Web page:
Since Indians general manager Chris Antonetti joked last week that he'd be in favor of a talent quarantine in the AL Central, the Tigers traded for Yoenis Cespedes and Alfredo Simon and the White Sox landed Melky Cabrera on a three-year, $42 million deal, continuing the extraordinary influx of talent into the division. The AL Central needs some sort of baseball Ellis Island to deal with all the players who have emigrated from other divisions, from Jeff Samardzija to Brandon Moss to David Robertson to Cespedes.
The Central is the home of the defending AL champions, the Kansas City Royals, as well as the Tigers, who reached the AL Championship Series in 2011, 2012 and 2013, and the Indians, who made the playoffs in 2013. Even the Minnesota Twins, generally considered the ugly duckling of the division, have stocked up this winter, adding Ervin Santana.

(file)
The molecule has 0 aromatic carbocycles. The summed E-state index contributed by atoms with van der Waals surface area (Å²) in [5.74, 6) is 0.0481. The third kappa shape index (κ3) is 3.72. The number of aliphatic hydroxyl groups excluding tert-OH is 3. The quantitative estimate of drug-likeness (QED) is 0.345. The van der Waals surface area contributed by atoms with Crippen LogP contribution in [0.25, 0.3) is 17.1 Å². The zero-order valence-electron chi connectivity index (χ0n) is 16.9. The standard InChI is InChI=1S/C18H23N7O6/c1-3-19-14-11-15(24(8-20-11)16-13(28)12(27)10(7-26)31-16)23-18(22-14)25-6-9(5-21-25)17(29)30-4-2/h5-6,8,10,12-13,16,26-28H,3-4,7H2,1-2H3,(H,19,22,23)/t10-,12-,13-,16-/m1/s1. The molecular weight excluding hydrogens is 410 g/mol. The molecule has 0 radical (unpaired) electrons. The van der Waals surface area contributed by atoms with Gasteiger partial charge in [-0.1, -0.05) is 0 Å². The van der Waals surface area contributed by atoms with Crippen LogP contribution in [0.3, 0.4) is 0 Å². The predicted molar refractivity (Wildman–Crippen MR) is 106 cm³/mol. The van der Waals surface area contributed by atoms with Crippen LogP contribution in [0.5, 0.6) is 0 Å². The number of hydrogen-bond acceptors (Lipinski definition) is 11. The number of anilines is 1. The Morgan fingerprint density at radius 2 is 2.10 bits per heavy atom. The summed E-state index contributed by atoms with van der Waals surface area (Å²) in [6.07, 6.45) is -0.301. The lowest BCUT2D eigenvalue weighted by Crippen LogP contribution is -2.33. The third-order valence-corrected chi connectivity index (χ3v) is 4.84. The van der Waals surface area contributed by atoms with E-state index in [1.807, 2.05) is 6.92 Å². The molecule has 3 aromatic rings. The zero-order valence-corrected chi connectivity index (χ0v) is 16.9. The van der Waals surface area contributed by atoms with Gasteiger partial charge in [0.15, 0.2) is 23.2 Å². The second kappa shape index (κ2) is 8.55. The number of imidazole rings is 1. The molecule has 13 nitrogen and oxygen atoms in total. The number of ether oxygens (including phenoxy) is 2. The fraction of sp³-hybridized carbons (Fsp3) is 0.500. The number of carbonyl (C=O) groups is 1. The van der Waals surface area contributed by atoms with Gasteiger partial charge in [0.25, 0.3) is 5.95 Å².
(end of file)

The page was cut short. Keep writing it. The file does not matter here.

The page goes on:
Considering the offseason moves, you can make a strong case that the AL Central is now baseball's best, with all of its Cy Young Award-caliber pitchers (Corey Kluber, David Price, Chris Sale, etc.) to its elite hitters (Miguel Cabrera, Jose Abreu, Victor Martinez) to the great bullpens of the Royals and Indians.
That standing has been reinforced by the amount of money taken on so far this winter.